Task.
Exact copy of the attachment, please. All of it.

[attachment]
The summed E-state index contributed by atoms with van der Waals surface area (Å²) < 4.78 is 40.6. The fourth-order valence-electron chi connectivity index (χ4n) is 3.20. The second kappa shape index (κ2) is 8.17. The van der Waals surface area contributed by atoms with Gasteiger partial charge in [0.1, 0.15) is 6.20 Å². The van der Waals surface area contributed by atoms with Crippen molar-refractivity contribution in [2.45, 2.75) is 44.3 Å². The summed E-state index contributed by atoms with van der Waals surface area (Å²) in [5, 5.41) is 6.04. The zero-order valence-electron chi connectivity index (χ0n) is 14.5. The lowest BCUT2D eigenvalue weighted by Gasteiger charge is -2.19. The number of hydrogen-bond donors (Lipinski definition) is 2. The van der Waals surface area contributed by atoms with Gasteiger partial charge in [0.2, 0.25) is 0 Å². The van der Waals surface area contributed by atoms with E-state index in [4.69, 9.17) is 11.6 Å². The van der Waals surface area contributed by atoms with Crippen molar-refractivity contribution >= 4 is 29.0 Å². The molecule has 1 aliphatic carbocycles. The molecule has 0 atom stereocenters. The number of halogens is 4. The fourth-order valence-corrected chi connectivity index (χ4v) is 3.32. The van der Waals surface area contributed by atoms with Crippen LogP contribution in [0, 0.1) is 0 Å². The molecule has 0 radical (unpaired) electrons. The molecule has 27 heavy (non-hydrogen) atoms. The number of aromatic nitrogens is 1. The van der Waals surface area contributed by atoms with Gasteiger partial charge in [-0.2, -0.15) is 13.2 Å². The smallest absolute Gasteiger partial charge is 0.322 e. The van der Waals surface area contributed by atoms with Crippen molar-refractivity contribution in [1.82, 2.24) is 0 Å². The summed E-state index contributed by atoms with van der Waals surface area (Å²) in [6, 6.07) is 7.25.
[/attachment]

The summed E-state index contributed by atoms with van der Waals surface area (Å²) < 4.78 is 40.6. The fourth-order valence-electron chi connectivity index (χ4n) is 3.20. The second kappa shape index (κ2) is 8.17. The van der Waals surface area contributed by atoms with Gasteiger partial charge in [0.1, 0.15) is 6.20 Å². The van der Waals surface area contributed by atoms with Crippen molar-refractivity contribution in [2.45, 2.75) is 44.3 Å². The summed E-state index contributed by atoms with van der Waals surface area (Å²) in [5, 5.41) is 6.04. The zero-order valence-electron chi connectivity index (χ0n) is 14.5. The lowest BCUT2D eigenvalue weighted by Gasteiger charge is -2.19. The number of hydrogen-bond donors (Lipinski definition) is 2. The van der Waals surface area contributed by atoms with Gasteiger partial charge in [0.2, 0.25) is 0 Å². The van der Waals surface area contributed by atoms with E-state index in [4.69, 9.17) is 11.6 Å². The van der Waals surface area contributed by atoms with Crippen molar-refractivity contribution >= 4 is 29.0 Å². The molecule has 1 aliphatic carbocycles. The molecule has 0 atom stereocenters. The number of halogens is 4. The fourth-order valence-corrected chi connectivity index (χ4v) is 3.32. The van der Waals surface area contributed by atoms with Crippen LogP contribution in [0, 0.1) is 0 Å². The molecule has 0 radical (unpaired) electrons. The molecule has 27 heavy (non-hydrogen) atoms. The number of aromatic nitrogens is 1. The van der Waals surface area contributed by atoms with Gasteiger partial charge in [-0.2, -0.15) is 13.2 Å². The smallest absolute Gasteiger partial charge is 0.322 e. The van der Waals surface area contributed by atoms with Crippen molar-refractivity contribution in [1.82, 2.24) is 0 Å². The summed E-state index contributed by atoms with van der Waals surface area (Å²) in [6, 6.07) is 7.25.